Google security specialists Tavis Ormandy and Julien Tiennes report that a critical security vulnerability in the Linux kernel affects all versions of 2.4 and 2.6 since 2001, on all architectures. The vulnerability enables users with limited rights to get root rights on the system. The cause is a NULL pointer dereference in connection with the initialisation of sockets for rarely used protocols.
Ormandy and Tiennes believe that all Linux version 2.4 and 2.6 since May 2001 are affected, which means 2.4.4 up to and including 126.96.36.199, as well as 2.6.0 up to and including 188.8.131.52. Instead of fixing all incompletely implemented protocols, the kernel developers have simply remapped sock_sendpage to the function kernel_sendpage, which also handles the case of an uninitialised pointer. So far, this correction has only gone into the kernel repository.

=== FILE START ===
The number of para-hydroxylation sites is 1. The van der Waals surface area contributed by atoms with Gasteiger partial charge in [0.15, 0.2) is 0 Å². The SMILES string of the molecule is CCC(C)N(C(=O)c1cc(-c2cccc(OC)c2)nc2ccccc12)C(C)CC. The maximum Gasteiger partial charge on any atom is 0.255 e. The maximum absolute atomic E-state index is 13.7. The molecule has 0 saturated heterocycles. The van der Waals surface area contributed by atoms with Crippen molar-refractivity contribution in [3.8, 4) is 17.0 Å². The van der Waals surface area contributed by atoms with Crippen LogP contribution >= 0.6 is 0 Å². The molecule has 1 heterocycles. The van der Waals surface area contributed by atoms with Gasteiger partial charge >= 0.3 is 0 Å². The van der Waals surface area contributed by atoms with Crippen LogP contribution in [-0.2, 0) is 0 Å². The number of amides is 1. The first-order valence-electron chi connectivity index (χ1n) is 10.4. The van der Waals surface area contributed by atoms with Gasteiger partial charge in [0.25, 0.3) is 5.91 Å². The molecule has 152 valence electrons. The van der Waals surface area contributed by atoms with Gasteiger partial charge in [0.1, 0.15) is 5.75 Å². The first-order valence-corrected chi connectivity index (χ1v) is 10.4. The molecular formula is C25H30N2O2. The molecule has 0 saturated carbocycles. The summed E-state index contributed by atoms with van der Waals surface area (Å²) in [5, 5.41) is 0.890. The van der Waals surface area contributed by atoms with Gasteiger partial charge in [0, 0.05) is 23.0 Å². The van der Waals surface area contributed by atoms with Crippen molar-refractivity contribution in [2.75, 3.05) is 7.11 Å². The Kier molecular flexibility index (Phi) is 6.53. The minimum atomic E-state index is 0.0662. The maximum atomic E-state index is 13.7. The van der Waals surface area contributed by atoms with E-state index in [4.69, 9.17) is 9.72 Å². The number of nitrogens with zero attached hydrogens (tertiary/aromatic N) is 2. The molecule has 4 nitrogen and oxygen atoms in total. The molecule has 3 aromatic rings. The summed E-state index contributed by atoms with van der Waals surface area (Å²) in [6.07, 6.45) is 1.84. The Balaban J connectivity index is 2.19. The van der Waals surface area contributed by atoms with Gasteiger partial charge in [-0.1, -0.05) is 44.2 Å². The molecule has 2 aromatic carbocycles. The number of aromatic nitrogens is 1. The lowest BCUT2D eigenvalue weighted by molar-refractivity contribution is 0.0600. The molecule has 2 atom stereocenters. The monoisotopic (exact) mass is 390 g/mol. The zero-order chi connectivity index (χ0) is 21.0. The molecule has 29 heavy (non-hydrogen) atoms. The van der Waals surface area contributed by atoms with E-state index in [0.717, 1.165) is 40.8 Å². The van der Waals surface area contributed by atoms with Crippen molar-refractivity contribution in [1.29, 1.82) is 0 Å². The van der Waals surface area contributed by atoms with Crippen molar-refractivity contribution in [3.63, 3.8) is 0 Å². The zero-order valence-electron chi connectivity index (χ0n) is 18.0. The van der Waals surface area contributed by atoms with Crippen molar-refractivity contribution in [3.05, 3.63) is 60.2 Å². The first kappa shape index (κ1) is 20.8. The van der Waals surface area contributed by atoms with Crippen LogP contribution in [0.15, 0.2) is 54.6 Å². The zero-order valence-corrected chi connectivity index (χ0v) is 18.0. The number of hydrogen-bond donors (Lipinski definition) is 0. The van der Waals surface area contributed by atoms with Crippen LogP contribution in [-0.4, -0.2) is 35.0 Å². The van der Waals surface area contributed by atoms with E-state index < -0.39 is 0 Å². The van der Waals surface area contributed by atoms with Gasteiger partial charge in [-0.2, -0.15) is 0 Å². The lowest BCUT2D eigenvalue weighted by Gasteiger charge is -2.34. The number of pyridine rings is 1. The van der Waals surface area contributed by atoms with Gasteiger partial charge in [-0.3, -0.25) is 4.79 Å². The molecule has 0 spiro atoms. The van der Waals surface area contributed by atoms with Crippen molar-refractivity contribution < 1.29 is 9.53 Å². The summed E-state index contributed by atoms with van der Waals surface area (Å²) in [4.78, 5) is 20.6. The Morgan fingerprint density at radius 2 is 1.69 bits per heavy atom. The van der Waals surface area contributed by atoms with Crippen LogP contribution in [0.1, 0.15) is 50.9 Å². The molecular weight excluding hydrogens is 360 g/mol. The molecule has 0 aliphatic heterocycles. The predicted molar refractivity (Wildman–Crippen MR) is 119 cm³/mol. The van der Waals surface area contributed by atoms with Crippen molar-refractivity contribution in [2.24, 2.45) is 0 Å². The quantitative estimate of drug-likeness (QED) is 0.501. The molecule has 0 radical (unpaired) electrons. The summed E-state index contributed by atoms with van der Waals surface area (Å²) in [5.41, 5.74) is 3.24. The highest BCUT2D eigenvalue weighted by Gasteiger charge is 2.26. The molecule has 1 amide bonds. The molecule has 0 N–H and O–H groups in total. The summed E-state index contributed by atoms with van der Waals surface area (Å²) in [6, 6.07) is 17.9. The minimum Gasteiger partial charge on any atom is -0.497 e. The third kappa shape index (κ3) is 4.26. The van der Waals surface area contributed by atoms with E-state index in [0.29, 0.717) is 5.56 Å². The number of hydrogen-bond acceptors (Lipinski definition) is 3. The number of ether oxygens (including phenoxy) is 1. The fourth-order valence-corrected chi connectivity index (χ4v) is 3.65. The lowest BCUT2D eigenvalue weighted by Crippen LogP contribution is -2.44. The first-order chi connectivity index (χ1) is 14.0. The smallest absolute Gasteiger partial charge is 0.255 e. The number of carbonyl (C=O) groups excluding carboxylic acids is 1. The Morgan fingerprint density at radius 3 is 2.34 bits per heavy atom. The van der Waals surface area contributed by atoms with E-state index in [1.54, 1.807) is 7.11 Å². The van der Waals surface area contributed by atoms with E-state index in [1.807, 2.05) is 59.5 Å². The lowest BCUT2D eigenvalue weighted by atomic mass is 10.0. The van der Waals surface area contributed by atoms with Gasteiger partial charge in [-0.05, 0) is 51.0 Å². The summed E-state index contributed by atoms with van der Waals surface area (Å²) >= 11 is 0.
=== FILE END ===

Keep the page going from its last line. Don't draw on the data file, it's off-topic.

Check out more over @ Julien Tiennes' blog...
Brad Spengler also wrote an exploit for this and published it. The bug triggering is based on our exploit which leaked to Brad though the private vendor-sec mailing list. He implements the personality trick Tavis and I published in June to bypass mmap_min_addr and also makes use of a feature that allows any unconfined user to gain the right to map at address zero in Redhat's default SELinux policy.